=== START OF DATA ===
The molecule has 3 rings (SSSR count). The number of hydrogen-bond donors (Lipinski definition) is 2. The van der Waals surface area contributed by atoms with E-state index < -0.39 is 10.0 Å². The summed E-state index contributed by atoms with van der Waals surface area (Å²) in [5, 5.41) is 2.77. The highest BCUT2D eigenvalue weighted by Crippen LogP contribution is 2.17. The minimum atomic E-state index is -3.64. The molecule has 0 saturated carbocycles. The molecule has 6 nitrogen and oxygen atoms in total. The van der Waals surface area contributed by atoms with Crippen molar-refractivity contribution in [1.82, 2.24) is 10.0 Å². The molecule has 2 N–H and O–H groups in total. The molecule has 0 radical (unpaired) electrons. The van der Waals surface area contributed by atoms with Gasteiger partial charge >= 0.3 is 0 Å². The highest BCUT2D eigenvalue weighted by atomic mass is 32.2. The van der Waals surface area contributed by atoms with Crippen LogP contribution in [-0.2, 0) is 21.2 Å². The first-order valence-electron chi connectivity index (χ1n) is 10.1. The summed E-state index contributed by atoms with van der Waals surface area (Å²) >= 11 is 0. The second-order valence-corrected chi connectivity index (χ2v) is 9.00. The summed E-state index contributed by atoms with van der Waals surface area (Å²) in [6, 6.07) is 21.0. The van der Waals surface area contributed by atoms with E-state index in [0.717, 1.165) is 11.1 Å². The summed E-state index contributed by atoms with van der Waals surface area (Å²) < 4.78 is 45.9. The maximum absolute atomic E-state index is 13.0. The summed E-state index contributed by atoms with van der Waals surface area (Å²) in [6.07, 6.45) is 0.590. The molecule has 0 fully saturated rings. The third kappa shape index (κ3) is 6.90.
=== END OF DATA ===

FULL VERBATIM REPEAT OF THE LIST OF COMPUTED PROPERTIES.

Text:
The molecule has 3 rings (SSSR count). The number of hydrogen-bond donors (Lipinski definition) is 2. The van der Waals surface area contributed by atoms with E-state index < -0.39 is 10.0 Å². The summed E-state index contributed by atoms with van der Waals surface area (Å²) in [5, 5.41) is 2.77. The highest BCUT2D eigenvalue weighted by Crippen LogP contribution is 2.17. The minimum atomic E-state index is -3.64. The molecule has 0 saturated carbocycles. The molecule has 6 nitrogen and oxygen atoms in total. The van der Waals surface area contributed by atoms with Crippen molar-refractivity contribution in [1.82, 2.24) is 10.0 Å². The molecule has 2 N–H and O–H groups in total. The molecule has 0 radical (unpaired) electrons. The van der Waals surface area contributed by atoms with Gasteiger partial charge >= 0.3 is 0 Å². The highest BCUT2D eigenvalue weighted by atomic mass is 32.2. The van der Waals surface area contributed by atoms with Crippen LogP contribution in [-0.2, 0) is 21.2 Å². The first-order valence-electron chi connectivity index (χ1n) is 10.1. The summed E-state index contributed by atoms with van der Waals surface area (Å²) >= 11 is 0. The second-order valence-corrected chi connectivity index (χ2v) is 9.00. The summed E-state index contributed by atoms with van der Waals surface area (Å²) in [6, 6.07) is 21.0. The van der Waals surface area contributed by atoms with E-state index in [0.717, 1.165) is 11.1 Å². The summed E-state index contributed by atoms with van der Waals surface area (Å²) < 4.78 is 45.9. The maximum absolute atomic E-state index is 13.0. The summed E-state index contributed by atoms with van der Waals surface area (Å²) in [6.07, 6.45) is 0.590. The molecule has 0 fully saturated rings. The third kappa shape index (κ3) is 6.90.